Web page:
On May 31st, 2023, Progress released a security advisory about a critical SQL injection vulnerability in their MOVEit Transfer and Cloud software’s web application. This vulnerability could allow an adversary to gain administrative access, exfiltrate data and execute arbitrary code. This vulnerability, CVE-2023-34362, has been exploited in the wild and there have been many attacks launched by the CLOP ransomware group across high-profile government, finance, media, aviation and healthcare organisations.

MOVEit Transfer is a commercial secure managed file transfer software solution that enables secure transfer of files between organisations and their customers using SFTP, SCP and HTTP-based uploads.

Exploit Analysis

We came across a publicly available exploit code for this vulnerability. In this blog we would be looking at how this code abuses an SQL injection to obtain a sysadmin API access token and then use this token to abuse a deserialization call thereby performing a remote code execution on the target machine.

Due to a bug in MOVEitISAPI.dll, while processing headers in a HTTP request it incorrectly extracts headers that end with X-siLock-Transaction. By providing two X-siLock-Transaction header one with prefix and one without, it is possible to specify any value needed to forward the request to guestacces.aspx.

  • XX-siLock-Transaction: folder_add_by_path header would match the condition for MOVEitISAPI.dll and pass the request to machine2.aspx.
  • X-siLock-Transaction: session_setvars will only be executed by machine2.aspx and forward the request to guestaccess.aspx. session_setvars contains the set of session variables which is needed to forward the request to guestaccess.aspx.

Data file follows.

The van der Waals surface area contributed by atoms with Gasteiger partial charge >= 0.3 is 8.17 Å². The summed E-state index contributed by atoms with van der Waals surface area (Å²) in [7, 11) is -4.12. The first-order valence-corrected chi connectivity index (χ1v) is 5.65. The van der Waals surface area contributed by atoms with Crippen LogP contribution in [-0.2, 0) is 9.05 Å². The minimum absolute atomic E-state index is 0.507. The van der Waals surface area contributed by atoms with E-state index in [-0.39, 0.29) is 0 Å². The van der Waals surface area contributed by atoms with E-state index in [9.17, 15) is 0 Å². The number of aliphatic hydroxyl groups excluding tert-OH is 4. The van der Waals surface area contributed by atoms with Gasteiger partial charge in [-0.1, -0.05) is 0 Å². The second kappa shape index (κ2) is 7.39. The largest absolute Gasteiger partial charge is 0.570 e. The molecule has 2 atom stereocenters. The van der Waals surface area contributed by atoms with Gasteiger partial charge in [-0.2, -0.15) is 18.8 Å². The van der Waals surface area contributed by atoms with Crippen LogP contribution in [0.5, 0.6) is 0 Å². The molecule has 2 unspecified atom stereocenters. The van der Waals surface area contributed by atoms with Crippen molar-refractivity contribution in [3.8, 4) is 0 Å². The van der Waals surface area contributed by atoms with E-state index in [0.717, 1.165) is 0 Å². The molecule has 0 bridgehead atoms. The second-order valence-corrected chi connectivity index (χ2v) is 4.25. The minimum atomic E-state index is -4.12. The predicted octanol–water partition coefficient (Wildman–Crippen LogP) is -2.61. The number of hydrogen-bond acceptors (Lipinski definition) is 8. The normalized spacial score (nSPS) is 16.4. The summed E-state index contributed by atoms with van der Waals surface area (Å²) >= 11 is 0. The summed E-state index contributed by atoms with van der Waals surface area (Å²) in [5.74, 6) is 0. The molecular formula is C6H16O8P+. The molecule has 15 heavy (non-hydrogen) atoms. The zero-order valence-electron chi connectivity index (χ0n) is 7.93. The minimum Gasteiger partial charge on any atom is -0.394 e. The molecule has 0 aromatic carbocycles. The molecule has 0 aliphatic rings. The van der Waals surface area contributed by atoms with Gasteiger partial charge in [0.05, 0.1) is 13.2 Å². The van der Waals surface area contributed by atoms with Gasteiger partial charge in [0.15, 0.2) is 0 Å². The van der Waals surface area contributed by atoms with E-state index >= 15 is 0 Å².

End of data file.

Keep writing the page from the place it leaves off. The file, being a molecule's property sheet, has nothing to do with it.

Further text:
Fig 1: Code to make the HTTP request to guestaccess.aspx

The POST request is sent to guestaccess.aspx with headers such as “MyUsername”, “MyPkgAccessCode” and “MyGuestEmailAddr” set so as to generate a CSRF token needed to create the session.

Fig 3: Code to generate CSRF token

Using this CSRF token we can trigger the SQL injection at guestaccess.aspx executing a list of SQL statements.

Fig 4: Code to trigger SQL injection

The session_vars headers that contain the injection vulnerability are treated by the MOVEit application as a list of email addresses. The MOVEit application then splits the list with  commas as delimiter before passing it to the SQL engine.

Fig 5: Fields to inject the SQL statements

We can then create a JSON Web Token and using which we can obtain the sysadmin API access token.

Fig 6: Code to generate sysadmin API access token

With the sysadmin access, we can manipulate the database by retrieving/uploading/updating data and delete files.

Fig 7: Code to retrieve folders in the database

Fig 8: Code to delete files in the database

In this PoC, the script writes a file to C:\Windows\Temp\message.txt. Using various methods we can upload alternative payloads to the target machine.

Fig 9: Code to upload files in the database

To achieve remote code execution we need the State value in the database to contain the encoded serialized payload. As we can see in Fig. 7, the payload is in the ‘comments’ field. By using SQL injection we can copy the value of ‘Comment’ to the ‘State’ field and by abusing a deserialization call we can achieve remote code execution.

Fig 10: Code to inject the payload to achieve RCE
Fig 11: Code to achieve RCE